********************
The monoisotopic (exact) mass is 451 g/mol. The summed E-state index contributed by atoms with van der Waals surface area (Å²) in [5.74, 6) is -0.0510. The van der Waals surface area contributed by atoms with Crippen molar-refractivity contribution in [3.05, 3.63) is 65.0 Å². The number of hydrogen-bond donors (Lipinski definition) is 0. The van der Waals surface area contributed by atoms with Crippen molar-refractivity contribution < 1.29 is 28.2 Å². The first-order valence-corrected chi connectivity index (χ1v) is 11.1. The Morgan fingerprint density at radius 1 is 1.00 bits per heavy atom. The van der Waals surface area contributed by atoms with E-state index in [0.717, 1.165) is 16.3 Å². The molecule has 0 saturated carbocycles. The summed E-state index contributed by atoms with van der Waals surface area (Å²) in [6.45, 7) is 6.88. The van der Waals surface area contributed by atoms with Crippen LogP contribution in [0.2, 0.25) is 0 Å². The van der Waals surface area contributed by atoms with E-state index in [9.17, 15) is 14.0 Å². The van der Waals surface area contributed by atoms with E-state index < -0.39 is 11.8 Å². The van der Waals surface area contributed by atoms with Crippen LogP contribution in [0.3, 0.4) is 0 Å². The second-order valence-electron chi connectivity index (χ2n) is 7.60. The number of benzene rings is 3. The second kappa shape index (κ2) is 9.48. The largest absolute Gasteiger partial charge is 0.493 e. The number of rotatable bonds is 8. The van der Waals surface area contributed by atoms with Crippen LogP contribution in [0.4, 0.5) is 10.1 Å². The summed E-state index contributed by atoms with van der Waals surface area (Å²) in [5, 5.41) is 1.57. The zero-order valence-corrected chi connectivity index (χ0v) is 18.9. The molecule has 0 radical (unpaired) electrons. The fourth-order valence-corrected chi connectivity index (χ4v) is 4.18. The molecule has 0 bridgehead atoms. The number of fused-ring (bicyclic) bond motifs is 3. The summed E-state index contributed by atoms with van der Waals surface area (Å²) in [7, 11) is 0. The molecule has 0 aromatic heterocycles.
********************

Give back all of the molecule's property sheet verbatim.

The monoisotopic (exact) mass is 451 g/mol. The summed E-state index contributed by atoms with van der Waals surface area (Å²) in [5.74, 6) is -0.0510. The van der Waals surface area contributed by atoms with Crippen molar-refractivity contribution in [3.05, 3.63) is 65.0 Å². The number of hydrogen-bond donors (Lipinski definition) is 0. The van der Waals surface area contributed by atoms with Crippen molar-refractivity contribution < 1.29 is 28.2 Å². The first-order valence-corrected chi connectivity index (χ1v) is 11.1. The Morgan fingerprint density at radius 1 is 1.00 bits per heavy atom. The van der Waals surface area contributed by atoms with E-state index in [0.717, 1.165) is 16.3 Å². The molecule has 0 saturated carbocycles. The summed E-state index contributed by atoms with van der Waals surface area (Å²) in [6.45, 7) is 6.88. The van der Waals surface area contributed by atoms with Crippen LogP contribution in [0.2, 0.25) is 0 Å². The van der Waals surface area contributed by atoms with E-state index in [9.17, 15) is 14.0 Å². The van der Waals surface area contributed by atoms with E-state index < -0.39 is 11.8 Å². The van der Waals surface area contributed by atoms with Crippen LogP contribution in [0.3, 0.4) is 0 Å². The second-order valence-electron chi connectivity index (χ2n) is 7.60. The number of benzene rings is 3. The second kappa shape index (κ2) is 9.48. The largest absolute Gasteiger partial charge is 0.493 e. The number of rotatable bonds is 8. The van der Waals surface area contributed by atoms with Crippen LogP contribution in [0.4, 0.5) is 10.1 Å². The summed E-state index contributed by atoms with van der Waals surface area (Å²) in [5, 5.41) is 1.57. The zero-order valence-corrected chi connectivity index (χ0v) is 18.9. The molecule has 0 radical (unpaired) electrons. The fourth-order valence-corrected chi connectivity index (χ4v) is 4.18. The molecule has 0 bridgehead atoms. The number of fused-ring (bicyclic) bond motifs is 3. The summed E-state index contributed by atoms with van der Waals surface area (Å²) in [7, 11) is 0. The molecule has 0 aromatic heterocycles.